Toronto FC head coach Ryan Nelsen blasted the Canadian Soccer Association on Friday, saying cooperation between the two parties is all "one-way traffic."
After putting the finishing touches to his team's preparations for Saturday's Major League Soccer match against Real Salt Lake, Nelsen voiced his frustrations at a perceived injustice as he loses four of his players to Canada's Gold Cup squad following the game.
Doneil Henry, Jonathan Osorio, Kyle Bekker and Ashtone Morgan are all named in Canada's squad for the Gold Cup and will report to the team's training camp in California after the weekend. Toronto had asked if they could keep two of the four players until after Wednesday's all Canadian match-up at home to Montreal Impact. So far the Canadian Soccer Association hasn't agreed to that, and Nelsen's comments on Friday will have done nothing positive for relations between club and country.
"They've taken four of our players and a coach (Pat Onstad) without even a thank you," said the former New Zealand international. "Unfortunately that's the problem we are in. We develop them, and we give them the opportunity more than any other clubs and then they take them away. It's a bit frustrating but I suppose that's life."
"We let Canada Soccer use our facilities, we give them a coach, we try and develop as many good young players as we can and all we are asking for is one day where we can just keep a couple of them. Unfortunately it is one-way traffic so we will have to live with that. They will come in and use our facilities and our coaching staff. We will open our arms to them again when they keep asking."
"One of our coaches is out there working hard for Canadian soccer right now - hopefully we get a thank you letter. It's nice that we can help them out but hopefully one day we can get a favour in return. I want Canadian soccer to win more than anybody. All I am asking is for a couple of them just to stay one more day. The players are more frustrated than anyone so that might come back to hurt them in the long-run."
Nelsen says the international absentees will leave his club so short that for the Montreal match he "won't be able to put a squad together," and "can't fill the bench."
Ryan Nelsen isn't the only MLS coach to complain about the current situation. Over the last few years, Major League Soccer has tried to improve scheduling to avoid playing league matches on international dates. The situation is better than it was, but still needs improving. Clubs should not have to play matches without three or four of their best players who are away on international duty. It devalues the product, and can often lead to an unfair advantage for the opposition. If MLS is to meet its goal of being one of the top leagues in the world by 2022, it's a massive issue that needs to be resolved.
The scheduling is far from ideal, however the Gold Cup is also not a surprise. It is something clubs needed to plan for well in advance.
Saturday's opponents Real Salt Lake have been hit as badly as any other MLS team. They have already lost joint leading scorer Alvaro Saborio who has linked up with the Costa Rica squad early. Following Saturday's match, they will then be without starting goalkeeper Nick Rimando, defender Tony Beltran, and Captain Kyle Beckerman. They are four players who would be in the starting lineup on a regular basis, but who the club has to cover for during the next month.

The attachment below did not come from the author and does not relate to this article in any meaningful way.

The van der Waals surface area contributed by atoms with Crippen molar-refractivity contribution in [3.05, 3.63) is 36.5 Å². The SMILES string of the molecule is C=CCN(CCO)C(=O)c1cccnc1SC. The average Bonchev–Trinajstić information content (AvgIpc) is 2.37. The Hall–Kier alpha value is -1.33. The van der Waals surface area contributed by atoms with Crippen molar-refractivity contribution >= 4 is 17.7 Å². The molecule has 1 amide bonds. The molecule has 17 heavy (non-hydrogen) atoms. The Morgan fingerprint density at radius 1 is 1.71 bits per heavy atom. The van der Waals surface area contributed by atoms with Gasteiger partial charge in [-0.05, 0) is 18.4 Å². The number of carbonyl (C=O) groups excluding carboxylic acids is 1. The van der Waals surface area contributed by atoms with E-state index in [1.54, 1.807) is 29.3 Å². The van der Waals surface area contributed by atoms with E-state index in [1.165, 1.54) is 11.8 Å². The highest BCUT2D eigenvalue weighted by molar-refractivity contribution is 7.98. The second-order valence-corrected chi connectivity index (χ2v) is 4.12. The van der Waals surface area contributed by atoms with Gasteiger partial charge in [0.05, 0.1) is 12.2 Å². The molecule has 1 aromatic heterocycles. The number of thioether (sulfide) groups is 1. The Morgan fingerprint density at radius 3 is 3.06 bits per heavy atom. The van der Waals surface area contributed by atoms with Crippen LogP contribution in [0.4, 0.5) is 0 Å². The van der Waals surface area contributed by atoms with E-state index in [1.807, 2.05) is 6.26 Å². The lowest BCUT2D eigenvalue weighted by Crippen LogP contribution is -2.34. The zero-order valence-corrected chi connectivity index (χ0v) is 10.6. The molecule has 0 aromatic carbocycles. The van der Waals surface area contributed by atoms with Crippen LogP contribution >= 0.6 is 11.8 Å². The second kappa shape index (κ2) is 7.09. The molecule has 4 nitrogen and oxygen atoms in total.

Of the four players missing for TFC, only two – Henry and Osorio – have started matches regularly in recent weeks. Morgan has only made one substitute appearance in the last seven matches and Bekker hasn't appeared in MLS since March, however both may have been called upon to fill the void had they not been selected for Canada.
Aside from those absentees, Nelsen's squad size is currently reduced by the fact that the club decided to waive defender Logan Emory on Thursday, and they remain unable to call upon defender Danny Califf who has been away in California attending to personal matters.
In a perfect world, clubs and governing bodies would foster positive relationships where they try and accommodate the needs of all parties. Toronto FC obviously feels the CSA isn't doing its part right now, but speaking out so publicly is a dangerous tactic and more likely to lead to bad blood between the two groups than a resolution.
While I believe the scheduling of MLS matches during the Gold Cup is a major but somewhat unavoidable issue, I do think all clubs releasing players to a country should follow the same rules no matter how many players they have called up.
The CSA cannot give one club preferential treatment. If Toronto FC is allowed to keep one or two players until after Wednesday's match, why should Vancouver Whitecaps be forced to release Russell Teibert? The 'Caps also have Simon Thomas called up for Canada and Carlyle Mitchell joining Trinidad and Tobago. Fortunately for Vancouver, they managed to work an agreement with Honduras which means Johnny Leveron has not been included in the Gold Cup squad.
Toronto FC president Kevin Payne is asking the CSA to change its mind and let two of the four players stay behind, but as of Friday afternoon the club was still waiting for a response. While Toronto FC is left feeling aggrieved at the situation, there really is very little the CSA can - or should - do at this stage. Hopefully moving forward, both parties can work together to develop a more positive relationship.
Toronto FC against Real Salt Lake is live on TSN2 on Saturday, June 29 at 1pm et/10am pt.